It’s been a busy and challenging week for the family. We’ve had so much going on, some of it successful and some less so. Whenever we have one of these weeks, I get thinking that it’s a 21st century curse. But it isn’t really. The 21st century just has a particular version of it, a particularly fast and irritating version of what has existed for centuries. It’s the panic filled, anxiety place of the cerebral cortex. It’s logic and reason taken to extremes that ignore the heart. And it always makes me think of 14th century Buddhist monk and poet Ikkyu. He definitely understood that this logic brain makes you lose your Original Mind, or pure state. It takes you into ego and away from your deeper self. Which isn’t a problem, exactly. As Ikkyu himself said,
“If it rains, let it rain, if the wind blows, let it blow.”
But it can be frustrating when it doesn’t line up with your own viewpoint. It’s a value question- what do we want out of the world? What do we want from ourselves, from each other? I live in two worlds when it comes to values and expectations. I teach science, I research science, I enjoy science. Science is rational. It’s the Church of Reason. When I’m not working, I live in a world of fiction and poetry. Poetry is the Church of the Heart. I love both, and I’m happy to be in both. But crazy days, money worries, and other problems definitely cause me to retreat into poems. These issues draw me to ancient Zen poets and wild old masters who preach the gospel of the poet.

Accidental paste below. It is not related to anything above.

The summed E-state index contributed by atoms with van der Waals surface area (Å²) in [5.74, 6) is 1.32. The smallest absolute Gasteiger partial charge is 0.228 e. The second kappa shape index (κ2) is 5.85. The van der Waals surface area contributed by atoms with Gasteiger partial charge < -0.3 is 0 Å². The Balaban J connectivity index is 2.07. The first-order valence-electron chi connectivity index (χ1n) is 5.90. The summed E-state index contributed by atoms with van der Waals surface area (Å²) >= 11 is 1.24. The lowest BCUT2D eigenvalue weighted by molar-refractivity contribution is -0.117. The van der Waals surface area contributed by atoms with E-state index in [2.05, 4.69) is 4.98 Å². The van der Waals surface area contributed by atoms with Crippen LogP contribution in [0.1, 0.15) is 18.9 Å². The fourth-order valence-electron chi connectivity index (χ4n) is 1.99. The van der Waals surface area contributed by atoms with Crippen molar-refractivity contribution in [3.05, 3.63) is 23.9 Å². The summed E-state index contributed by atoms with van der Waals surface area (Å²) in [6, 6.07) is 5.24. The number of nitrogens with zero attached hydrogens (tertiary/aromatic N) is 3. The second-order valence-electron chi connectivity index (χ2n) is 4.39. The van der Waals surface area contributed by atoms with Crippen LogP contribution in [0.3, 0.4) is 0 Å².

“Nobody told the flowers to come up nobody
Will ask them to leave when spring’s gone”
One reason is the desire to question my own needs and wishes. The understanding that we need to let go of our egos, which poets have understood for centuries. One of my big frustrations with current academic poets is the loss of this meaning, the shift into more ego based poetry. Poetry should always have an element of letting go of reason, letting go of a certain notion of self. Reason has plenty of acolytes in the world- poets should be devotees of unreason.
So I turn to Ikkyu. Insane Zen poet of the Heart.